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cfgchiranAuthor Commented:
I do use AD - but was worried if I would be compromising its security by making it available on the VPN. I have tried the ASA locla group method, but I keep getting an error message that indicates "invalid header" information.

I know if I use the CISCO client, then I use the Tunnel Group name and PSK for the initial log on info and then it prompts me for a user name and password, which I use from the local user group I have created on the CISCO.

Any thoughts?
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Joseph HornseyPresident and JanitorCommented:
I'd try it out with IAS and Active Directory and see what happens.  It works beautifully in our environments, although I'm exclusively using the Cisco VPN Client.

As far as it being a security risk, I actually think it enhances security because whichever users are utilizing the VPN are being managed by the same policies and restrictions as everyone else.  This cuts down on the amount of administration you have to do.  Most security problems are caused by administrator mistakes, so the less there is to manage, the less chance there is of making a mistake which could cause a security concern.

The only real risk you face is that the RADIUS traffic between the ASA and IAS is going across your network in clear text.  In a switched environment (rather than using hubs), this is only a theoretical risk unless users have physical or vty access to your switches.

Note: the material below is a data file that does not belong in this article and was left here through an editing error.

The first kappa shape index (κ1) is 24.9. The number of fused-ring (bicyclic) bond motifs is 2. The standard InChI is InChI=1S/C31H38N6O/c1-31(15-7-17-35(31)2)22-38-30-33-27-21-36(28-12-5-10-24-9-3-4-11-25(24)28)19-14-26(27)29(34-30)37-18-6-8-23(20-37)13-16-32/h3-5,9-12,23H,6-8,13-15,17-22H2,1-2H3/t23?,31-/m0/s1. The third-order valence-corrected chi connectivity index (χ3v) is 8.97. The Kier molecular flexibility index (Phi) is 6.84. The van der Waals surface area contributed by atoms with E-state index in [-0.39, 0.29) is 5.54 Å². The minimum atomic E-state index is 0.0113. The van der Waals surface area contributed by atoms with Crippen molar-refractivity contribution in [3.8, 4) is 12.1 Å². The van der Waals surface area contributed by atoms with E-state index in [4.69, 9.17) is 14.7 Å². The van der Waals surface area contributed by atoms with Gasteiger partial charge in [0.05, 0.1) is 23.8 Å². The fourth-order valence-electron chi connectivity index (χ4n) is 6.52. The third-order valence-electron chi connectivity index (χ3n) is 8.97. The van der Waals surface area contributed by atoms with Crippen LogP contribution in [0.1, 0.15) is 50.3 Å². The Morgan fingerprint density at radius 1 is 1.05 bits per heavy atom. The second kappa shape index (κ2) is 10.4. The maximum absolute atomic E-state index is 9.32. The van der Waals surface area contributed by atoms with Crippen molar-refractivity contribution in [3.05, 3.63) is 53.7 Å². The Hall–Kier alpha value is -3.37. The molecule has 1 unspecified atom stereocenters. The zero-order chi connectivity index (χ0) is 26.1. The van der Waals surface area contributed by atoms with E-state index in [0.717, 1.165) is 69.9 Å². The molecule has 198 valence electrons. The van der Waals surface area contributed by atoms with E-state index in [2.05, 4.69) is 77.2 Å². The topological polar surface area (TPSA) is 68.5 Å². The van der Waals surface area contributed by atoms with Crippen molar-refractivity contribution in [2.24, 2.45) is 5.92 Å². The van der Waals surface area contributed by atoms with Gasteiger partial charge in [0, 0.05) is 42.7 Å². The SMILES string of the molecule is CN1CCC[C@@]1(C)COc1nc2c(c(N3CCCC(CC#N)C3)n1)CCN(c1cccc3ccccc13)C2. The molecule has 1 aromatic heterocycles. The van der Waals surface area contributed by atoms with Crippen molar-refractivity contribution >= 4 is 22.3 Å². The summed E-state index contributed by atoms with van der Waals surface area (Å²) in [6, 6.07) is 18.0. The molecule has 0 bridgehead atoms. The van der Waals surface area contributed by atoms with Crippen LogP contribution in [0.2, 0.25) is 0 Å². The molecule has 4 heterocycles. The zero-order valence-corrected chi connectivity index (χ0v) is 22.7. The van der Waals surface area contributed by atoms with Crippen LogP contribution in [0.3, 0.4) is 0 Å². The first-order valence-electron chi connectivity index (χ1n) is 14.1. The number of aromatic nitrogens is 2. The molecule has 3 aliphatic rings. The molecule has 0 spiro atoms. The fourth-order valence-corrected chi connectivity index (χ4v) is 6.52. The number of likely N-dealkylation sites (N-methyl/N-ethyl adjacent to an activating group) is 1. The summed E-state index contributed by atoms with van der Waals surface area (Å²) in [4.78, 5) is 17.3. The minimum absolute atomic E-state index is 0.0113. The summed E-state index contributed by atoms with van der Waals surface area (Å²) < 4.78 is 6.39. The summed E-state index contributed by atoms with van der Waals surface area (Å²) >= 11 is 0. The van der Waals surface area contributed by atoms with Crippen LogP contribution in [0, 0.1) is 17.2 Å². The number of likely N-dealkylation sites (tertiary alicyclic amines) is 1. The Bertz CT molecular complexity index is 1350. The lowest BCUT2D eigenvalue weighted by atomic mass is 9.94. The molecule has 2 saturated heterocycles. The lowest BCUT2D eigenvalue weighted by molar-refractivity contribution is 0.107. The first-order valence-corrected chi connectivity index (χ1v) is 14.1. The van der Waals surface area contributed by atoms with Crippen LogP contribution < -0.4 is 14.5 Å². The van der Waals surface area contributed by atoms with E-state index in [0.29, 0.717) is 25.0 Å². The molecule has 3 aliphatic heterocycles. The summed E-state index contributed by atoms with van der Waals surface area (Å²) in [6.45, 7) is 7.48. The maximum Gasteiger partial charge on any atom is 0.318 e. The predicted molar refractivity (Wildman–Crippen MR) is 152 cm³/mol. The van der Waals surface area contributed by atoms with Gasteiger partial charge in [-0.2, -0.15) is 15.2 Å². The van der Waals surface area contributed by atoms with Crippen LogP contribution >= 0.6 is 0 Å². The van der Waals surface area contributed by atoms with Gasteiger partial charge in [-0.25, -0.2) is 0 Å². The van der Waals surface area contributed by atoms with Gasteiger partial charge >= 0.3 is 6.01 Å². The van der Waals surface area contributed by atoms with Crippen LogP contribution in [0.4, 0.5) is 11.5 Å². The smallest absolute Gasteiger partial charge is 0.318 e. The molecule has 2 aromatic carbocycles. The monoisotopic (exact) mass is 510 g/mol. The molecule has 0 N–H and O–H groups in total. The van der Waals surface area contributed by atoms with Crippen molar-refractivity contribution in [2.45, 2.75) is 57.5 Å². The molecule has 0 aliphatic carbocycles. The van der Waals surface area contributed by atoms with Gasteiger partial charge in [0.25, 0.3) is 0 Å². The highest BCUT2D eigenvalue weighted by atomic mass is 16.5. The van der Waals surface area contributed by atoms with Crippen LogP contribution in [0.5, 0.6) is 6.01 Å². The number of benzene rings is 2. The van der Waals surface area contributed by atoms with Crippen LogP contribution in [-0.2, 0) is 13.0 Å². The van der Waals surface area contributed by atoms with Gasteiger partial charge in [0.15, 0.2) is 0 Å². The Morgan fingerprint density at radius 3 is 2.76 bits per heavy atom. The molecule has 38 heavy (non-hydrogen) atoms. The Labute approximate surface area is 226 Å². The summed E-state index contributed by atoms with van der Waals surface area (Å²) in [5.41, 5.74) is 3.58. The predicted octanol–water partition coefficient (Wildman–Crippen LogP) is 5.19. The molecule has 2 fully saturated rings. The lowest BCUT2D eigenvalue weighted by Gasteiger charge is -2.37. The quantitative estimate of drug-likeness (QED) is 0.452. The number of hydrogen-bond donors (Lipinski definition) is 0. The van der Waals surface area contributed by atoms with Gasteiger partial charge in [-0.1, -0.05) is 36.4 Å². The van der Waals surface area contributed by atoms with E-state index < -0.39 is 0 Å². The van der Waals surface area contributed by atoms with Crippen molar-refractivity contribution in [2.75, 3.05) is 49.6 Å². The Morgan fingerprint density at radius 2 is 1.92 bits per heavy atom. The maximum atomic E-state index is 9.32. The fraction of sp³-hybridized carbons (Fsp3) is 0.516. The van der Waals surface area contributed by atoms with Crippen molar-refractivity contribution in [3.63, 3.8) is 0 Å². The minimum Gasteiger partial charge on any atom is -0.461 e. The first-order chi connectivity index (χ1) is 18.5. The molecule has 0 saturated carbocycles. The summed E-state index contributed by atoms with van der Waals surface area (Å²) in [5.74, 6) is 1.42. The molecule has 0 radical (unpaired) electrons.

So, I'd go with IAS and make your life easier in the long run - a bit more work up front, but not much.  And the docs are pretty good at giving you details.

What version of Windows are you running?

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cfgchiranAuthor Commented:
Thank you. I have a Win 2003 domain with 2k and 2k3 AD servers. All XP Pro workstations.
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Joseph HornseyPresident and JanitorCommented:
Well, I think you should be good to go, then.  If you were running Vista, I'd be concerned....

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cfgchiranAuthor Commented:
No Vista - not anytime soon anyway. :) - I think I prefer to use the CISCO client too, but wanted an option that would be easy for the staff to configure, and that's why I was considering the Windows client.

With your experience using the CISCO client, have you figured out an easy way to provide your home users with the client and the config information? Is there anyway to run a batch file (after the clinet is installed)  to configure the client with the PSK and Tunnel Group name, so that the PSK does not need to be shared with them?
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Joseph HornseyPresident and JanitorCommented:
Well, what I've done is create a step-by-step guide for them with screenshots and stuff for the installation and configuration.

Check out this link, though:
http://www.cisco.com/en/US/docs/security/vpn_client/cisco_vpn_client/vpn_client46/administration/guide/vcAch2.html#wpxref35352

A buddy of mine used this to come up with a preconfigured install for his clients.  I've just been too lazy to deal with it.

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cfgchiranAuthor Commented:
Thank you very much for all your help.
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cfgchiranAuthor Commented:
Awesome feedback. Took a lot of time to answer my various questions. Really appreciate it. Thank you.
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Joseph HornseyPresident and JanitorCommented:
You're welcome and thanks for the points!

Just out of curiosity, did you get this to work?  What solution did you end up using?

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cfgchiranAuthor Commented:
Have not yet finalized a solution, though I am most likely going to use the CISCO client with RADIUS. Just trying to figure out the creation of the PCF file to include with the client software for deployment to remote staff.

Thanks again for all your help. The points are well earned. :)